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      Stability of apomorphine in solutions containing selected antioxidant agents

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          Abstract

          Apomorphine in solution undergoes rapid autoxidation, producing greenish colored solutions, making it difficult to formulate as a stable pharmaceutical solution. To identify the optimum antioxidant agent/combination for apomorphine solution, a high performance liquid chromatography assay was used to study the stability of 50 μg/mL apomorphine HCI in 0.1% L-ascorbic acid (AA), 0.1% sodium metabisulfite (SMB), 0.1% EDTA, and in selected combinations at 25°C, 32°C, and 37°C over a period of 14 days. The stability of apomorphine HCl (10 mg/mL) in 0.1% AA solution and in 0.1% EDTA solution at 25°C and 37°C was also evaluated. Apomorphine HCI solution (50 μg/mL) in 0.1% AA plus 0.1% SMB solution retained 99.7% (at 25°C) and 95.9% (at 37°C) of the initial concentration, as 0.1% AA plus SMB solution minimized the reactive oxygen content in solution which, in turn, reduced the oxidation rate of apomorphine HCl, and there was no green coloration perceptible. Conversely, apomorphine HCl solution (50 μg/mL) in 0.1% SMB solution was unstable as only 0.53% (at 25°C) and 0.06% (at 37°C) of the initial concentration was retained after 14 days. All 10 mg/mL apomorphine HCl samples were stable in both studies. The initial concentration of apomorphine HCl solution markedly affected its rate of oxidation and discoloration. The addition of 0.1% AA to a current formulation of apomorphine HCl injection (Apomine ®), which contains SMB as an antioxidant, was recommended as providing the most stable solution.

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          Removal of dissolved oxygen from water: A comparison of four common techniques.

          Four common techniques for the removal of dissolved oxygen from water have been examined: boiling at 1 atm, boiling under reduced pressure, purging with N(2) and sonication under reduced pressure. After treatment, the residual oxygen in solution was analysed by the Winkler method. Nitrogen purging for 20-40 min at flow rate of 25 mL/s was found to be the most effective oxygen removal method. Boiling at 1 atm was found to be the least effective. None of the techniques evaluated here lead to complete removal of oxygen. The concentration of residual dissolved oxygen after purging for 20-40 minutes with nitrogen is 0.2-0.4 ppm.
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            Apomorphine in dopaminergic therapy.

             J Subramony (2006)
            Apomorphine is a potent molecule for the treatment of Parkinson's disease (PD). It can be obtained in both the R and S forms, and it is the former that is the therapeutically active form. Due to its structural similarity with 3,4-dihydroxyphenethylamine, dopamine, apomorphine can function as an agonist in the treatment of PD as it can stimulate both the D1 and D2 receptors of the striatum. The clinical efficacy of apomorphine is similar to that of 3,4-dihydroxyphenylalanine, levodopa (L-dopa), the cornerstone drug in dopaminergic therapy. (R)-Apomorphine is efficacious for one of the most challenging aspects in the management of PD, namely, managing the unpredictable "on-off" period as a rescue medication after oral administration of a therapeutic drug such as L-dopa. The effectiveness is due to its rapid control of the wearing-off period of the orally administered medicine. This short review will trace the progress of apomorphine use starting with its initial discovery and the first indications for which it was used, discovery of its "cure" for PD, and the studies that led to demonstrating its therapeutic efficacy. The key structural features of apomorphine responsible for its activity are illustrated along with major issues of chemical stability. From a drug delivery point of view, the current form of administration of apomorphine and some of the potential alternate methods of delivery are reviewed.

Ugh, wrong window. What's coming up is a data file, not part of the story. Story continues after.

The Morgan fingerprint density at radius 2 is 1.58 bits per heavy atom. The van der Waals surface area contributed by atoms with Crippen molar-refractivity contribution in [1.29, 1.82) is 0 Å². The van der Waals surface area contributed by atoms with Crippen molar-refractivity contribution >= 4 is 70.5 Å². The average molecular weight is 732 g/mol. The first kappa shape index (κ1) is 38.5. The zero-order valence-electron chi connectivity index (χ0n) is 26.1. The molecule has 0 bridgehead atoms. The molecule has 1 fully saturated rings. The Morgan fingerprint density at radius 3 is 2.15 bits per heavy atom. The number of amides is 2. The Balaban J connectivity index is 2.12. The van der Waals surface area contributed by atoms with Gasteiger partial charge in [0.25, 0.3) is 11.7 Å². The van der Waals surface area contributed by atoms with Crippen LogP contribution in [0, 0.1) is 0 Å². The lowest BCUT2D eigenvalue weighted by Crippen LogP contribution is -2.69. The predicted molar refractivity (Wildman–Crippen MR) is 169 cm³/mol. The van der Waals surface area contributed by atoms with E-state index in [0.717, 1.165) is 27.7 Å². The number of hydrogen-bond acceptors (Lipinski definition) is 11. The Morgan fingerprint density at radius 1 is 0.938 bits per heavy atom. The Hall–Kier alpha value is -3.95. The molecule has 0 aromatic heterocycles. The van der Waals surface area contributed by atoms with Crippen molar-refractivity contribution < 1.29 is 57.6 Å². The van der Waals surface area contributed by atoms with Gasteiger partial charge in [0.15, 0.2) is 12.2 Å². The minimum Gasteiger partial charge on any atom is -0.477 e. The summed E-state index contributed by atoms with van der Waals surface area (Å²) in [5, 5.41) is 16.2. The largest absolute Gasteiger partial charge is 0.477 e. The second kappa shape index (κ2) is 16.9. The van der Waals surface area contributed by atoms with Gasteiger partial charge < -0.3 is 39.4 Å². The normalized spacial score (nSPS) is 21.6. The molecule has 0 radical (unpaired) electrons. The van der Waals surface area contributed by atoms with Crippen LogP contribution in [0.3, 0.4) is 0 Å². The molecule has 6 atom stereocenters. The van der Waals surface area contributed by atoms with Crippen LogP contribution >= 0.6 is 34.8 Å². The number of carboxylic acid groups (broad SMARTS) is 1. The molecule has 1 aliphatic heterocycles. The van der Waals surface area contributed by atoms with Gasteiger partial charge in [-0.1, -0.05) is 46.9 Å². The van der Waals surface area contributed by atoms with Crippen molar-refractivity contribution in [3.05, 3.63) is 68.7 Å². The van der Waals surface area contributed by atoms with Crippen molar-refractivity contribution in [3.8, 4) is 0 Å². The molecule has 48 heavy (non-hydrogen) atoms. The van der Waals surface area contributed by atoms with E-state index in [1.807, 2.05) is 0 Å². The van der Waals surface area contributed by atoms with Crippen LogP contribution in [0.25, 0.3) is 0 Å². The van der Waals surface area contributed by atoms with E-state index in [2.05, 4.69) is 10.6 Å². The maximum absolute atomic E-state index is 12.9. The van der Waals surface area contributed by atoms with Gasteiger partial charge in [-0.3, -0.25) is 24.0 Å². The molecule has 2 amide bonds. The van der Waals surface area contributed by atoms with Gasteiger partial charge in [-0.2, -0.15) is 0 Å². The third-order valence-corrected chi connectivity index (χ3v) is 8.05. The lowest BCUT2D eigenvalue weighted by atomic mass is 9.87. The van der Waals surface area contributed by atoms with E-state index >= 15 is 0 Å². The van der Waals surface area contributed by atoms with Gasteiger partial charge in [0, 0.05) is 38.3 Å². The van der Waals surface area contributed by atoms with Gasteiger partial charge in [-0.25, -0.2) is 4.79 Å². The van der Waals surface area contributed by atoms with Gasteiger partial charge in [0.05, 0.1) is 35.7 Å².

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              New insights into the oxidation pathways of apomorphine

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                Author and article information

                Journal
                Drug Des Devel Ther
                Drug Des Devel Ther
                Drug Design, Development and Therapy
                Drug Design, Development and Therapy
                Dove Medical Press
                1177-8881
                2016
                03 October 2016
                : 10
                : 3253-3265
                Affiliations
                School of Pharmacy, Faculty of Health Sciences, Curtin University, Bentley, WA, Australia
                Author notes
                Correspondence: Zen Yang Ang, Pharmacy Department, Oncology and Radiotherapy Institution, General Hospital of Kuala Lumpur, Kuala Lumpur, Malaysia, Tel +60 13 488 9045, Email angzenyang@ 123456gmail.com
                Article
                dddt-10-3253
                10.2147/DDDT.S116848
                5055109
                © 2016 Ang et al. This work is published and licensed by Dove Medical Press Limited

                The full terms of this license are available at https://www.dovepress.com/terms.php and incorporate the Creative Commons Attribution – Non Commercial (unported, v3.0) License ( http://creativecommons.org/licenses/by-nc/3.0/). By accessing the work you hereby accept the Terms. Non-commercial uses of the work are permitted without any further permission from Dove Medical Press Limited, provided the work is properly attributed.

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